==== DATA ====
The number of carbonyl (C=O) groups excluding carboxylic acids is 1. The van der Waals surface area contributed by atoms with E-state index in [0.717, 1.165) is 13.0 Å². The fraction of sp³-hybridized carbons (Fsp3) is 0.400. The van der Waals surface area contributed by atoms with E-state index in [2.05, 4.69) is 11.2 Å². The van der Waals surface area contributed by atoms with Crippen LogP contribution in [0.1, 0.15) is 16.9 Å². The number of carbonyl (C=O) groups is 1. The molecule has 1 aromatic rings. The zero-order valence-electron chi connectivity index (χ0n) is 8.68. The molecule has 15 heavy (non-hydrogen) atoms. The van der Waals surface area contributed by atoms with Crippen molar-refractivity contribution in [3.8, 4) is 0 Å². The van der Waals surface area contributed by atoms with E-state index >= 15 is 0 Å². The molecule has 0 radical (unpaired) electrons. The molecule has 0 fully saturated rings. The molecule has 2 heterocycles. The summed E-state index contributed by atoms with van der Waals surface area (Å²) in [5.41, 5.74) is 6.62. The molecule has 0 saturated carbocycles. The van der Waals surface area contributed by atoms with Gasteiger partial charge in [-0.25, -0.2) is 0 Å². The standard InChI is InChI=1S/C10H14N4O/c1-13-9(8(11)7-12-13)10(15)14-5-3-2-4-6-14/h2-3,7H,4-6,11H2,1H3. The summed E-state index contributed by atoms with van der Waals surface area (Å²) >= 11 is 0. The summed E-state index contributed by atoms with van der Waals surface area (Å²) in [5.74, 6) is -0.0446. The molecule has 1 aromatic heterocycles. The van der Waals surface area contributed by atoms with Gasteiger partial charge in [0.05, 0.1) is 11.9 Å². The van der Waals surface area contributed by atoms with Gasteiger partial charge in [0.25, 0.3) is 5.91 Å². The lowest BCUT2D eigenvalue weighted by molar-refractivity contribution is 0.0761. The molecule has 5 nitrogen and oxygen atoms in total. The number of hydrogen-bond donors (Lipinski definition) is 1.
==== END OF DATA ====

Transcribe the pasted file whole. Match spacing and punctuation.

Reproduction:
The number of carbonyl (C=O) groups excluding carboxylic acids is 1. The van der Waals surface area contributed by atoms with E-state index in [0.717, 1.165) is 13.0 Å². The fraction of sp³-hybridized carbons (Fsp3) is 0.400. The van der Waals surface area contributed by atoms with E-state index in [2.05, 4.69) is 11.2 Å². The van der Waals surface area contributed by atoms with Crippen LogP contribution in [0.1, 0.15) is 16.9 Å². The number of carbonyl (C=O) groups is 1. The molecule has 1 aromatic rings. The zero-order valence-electron chi connectivity index (χ0n) is 8.68. The molecule has 15 heavy (non-hydrogen) atoms. The van der Waals surface area contributed by atoms with Crippen molar-refractivity contribution in [3.8, 4) is 0 Å². The van der Waals surface area contributed by atoms with E-state index >= 15 is 0 Å². The molecule has 0 radical (unpaired) electrons. The molecule has 0 fully saturated rings. The molecule has 2 heterocycles. The summed E-state index contributed by atoms with van der Waals surface area (Å²) in [5.41, 5.74) is 6.62. The molecule has 0 saturated carbocycles. The van der Waals surface area contributed by atoms with Gasteiger partial charge in [-0.25, -0.2) is 0 Å². The standard InChI is InChI=1S/C10H14N4O/c1-13-9(8(11)7-12-13)10(15)14-5-3-2-4-6-14/h2-3,7H,4-6,11H2,1H3. The summed E-state index contributed by atoms with van der Waals surface area (Å²) >= 11 is 0. The summed E-state index contributed by atoms with van der Waals surface area (Å²) in [5.74, 6) is -0.0446. The molecule has 1 aromatic heterocycles. The van der Waals surface area contributed by atoms with Gasteiger partial charge in [0.05, 0.1) is 11.9 Å². The van der Waals surface area contributed by atoms with Gasteiger partial charge in [0.25, 0.3) is 5.91 Å². The lowest BCUT2D eigenvalue weighted by molar-refractivity contribution is 0.0761. The molecule has 5 nitrogen and oxygen atoms in total. The number of hydrogen-bond donors (Lipinski definition) is 1.